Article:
WHEN narcotics agents first heard that drug cartels were building an armada of submarines to transport cocaine they thought it was a joke.
dNow US law enforcement officials say more than a third of the cocaine smuggled into the US from Colombia travels in submersibles. An experimental oddity two years ago, the strange semi-submarines are now the cutting edge of drug trafficking.
The subs are powered by ordinary diesel engines and built of simple fibreglass in clandestine shipyards in the Colombian jungle. US officials expect 70 or more to be launched this year with a potential cargo of 380 tonnes of cocaine, worth billions of dollars.
The submersibles boast technologies that make them difficult to intercept, even though US forces use state-of-the-art submarine warfare strategies against them. Authorities say most slip through their net. "You try finding a floating log in the middle of the Pacific," one US drug agent said.
US officials and their Colombian counterparts have detected evidence of more than 115 submersible voyages since 2006. They have apprehended the crews of more than 22 submersibles at sea since 2007.
Six crews have been arrested this year. The Colombian Navy has intercepted or discovered 33 subs since 1993.
The vessels do not fully submerge but skim the sea surface. They move quickly at night, then drift like sleeping whales during the day. Under cover of darkness, they slither out of Colombia's shallow rivers and 10 days later rendezvous offshore along the Central American coast, usually near Guatemala, where cocaine is offloaded and the subs are sunk.
"These vessels are intelligently designed," said Rear Admiral Joseph Nimmich of the US Coast Guard. "They are not very comfortable, but they are now very seaworthy."
The latest submersibles can travel 4800 kilometres without refuelling. Colombian officials say some former military personnel may be helping to design, construct and direct the vessels. Admiral Guillermo Barrera of the Colombian Navy says the subs usually carry four to 10 tonnes of cocaine.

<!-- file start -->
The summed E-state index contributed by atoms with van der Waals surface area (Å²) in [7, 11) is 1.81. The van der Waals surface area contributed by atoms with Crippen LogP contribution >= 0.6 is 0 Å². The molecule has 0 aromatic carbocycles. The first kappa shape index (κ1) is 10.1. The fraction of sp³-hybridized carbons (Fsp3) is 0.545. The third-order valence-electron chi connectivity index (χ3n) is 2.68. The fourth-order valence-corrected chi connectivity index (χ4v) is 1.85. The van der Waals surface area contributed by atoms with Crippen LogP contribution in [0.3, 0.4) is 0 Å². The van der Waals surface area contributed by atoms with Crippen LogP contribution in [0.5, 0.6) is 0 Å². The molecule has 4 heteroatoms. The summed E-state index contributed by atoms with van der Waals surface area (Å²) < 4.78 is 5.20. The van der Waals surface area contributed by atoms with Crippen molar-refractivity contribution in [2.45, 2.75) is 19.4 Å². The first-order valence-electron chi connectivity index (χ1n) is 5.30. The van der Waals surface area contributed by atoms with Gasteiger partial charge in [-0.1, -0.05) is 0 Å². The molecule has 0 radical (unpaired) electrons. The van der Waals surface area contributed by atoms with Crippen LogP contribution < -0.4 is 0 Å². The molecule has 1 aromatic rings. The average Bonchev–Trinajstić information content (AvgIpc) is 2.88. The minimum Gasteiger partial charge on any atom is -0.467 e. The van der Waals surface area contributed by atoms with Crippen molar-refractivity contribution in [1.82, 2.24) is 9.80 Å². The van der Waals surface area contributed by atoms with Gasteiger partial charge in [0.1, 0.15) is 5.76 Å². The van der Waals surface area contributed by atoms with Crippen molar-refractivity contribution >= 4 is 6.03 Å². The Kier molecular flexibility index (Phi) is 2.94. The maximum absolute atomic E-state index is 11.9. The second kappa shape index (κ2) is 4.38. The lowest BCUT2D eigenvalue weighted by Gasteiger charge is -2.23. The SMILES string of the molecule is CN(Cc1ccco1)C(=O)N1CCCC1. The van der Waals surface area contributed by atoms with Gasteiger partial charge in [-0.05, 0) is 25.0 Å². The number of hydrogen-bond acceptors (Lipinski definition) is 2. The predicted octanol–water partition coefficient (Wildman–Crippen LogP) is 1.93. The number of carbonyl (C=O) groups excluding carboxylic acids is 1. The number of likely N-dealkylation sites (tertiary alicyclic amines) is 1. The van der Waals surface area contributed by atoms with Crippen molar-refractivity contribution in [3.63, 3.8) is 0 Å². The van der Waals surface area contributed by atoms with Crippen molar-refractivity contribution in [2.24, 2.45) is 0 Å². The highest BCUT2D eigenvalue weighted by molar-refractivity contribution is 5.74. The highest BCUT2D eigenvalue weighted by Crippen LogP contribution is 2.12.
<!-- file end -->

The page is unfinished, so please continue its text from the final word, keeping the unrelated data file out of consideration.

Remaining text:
They typically have a crew of four, including a captain, an engineer and a seaman who helps steer and unload the cocaine. The fourth crew member usually represents the owner. With cargoes worth $US100 million ($125 million) or more, "you want to know where they're headed", Admiral Barrera said.
Crews are well compensated, splitting as much as $US500,000. The work is dangerous; the subs cross stormy sea lanes without lights, with a shifting ballast of fuel and drugs. The cabins are hot and cramped, with a bucket for a latrine and a floor to sleep on.
Last year the US Congress passed the Drug Trafficking Vessel Interdiction Act, which makes it a crime to ply international waters in stateless vessels with the intent of evading detection. The maximum sentence is 15 years. So far three crews have either entered pleas or been found guilty.
The Washington Post
[h5]William Booth and Juan Forero in Mexico City[/h5]
June 8, 2009
Source - http://www.brisbanetimes.com.au/wor...arines-slip-through-us-net-20090607-bzv4.html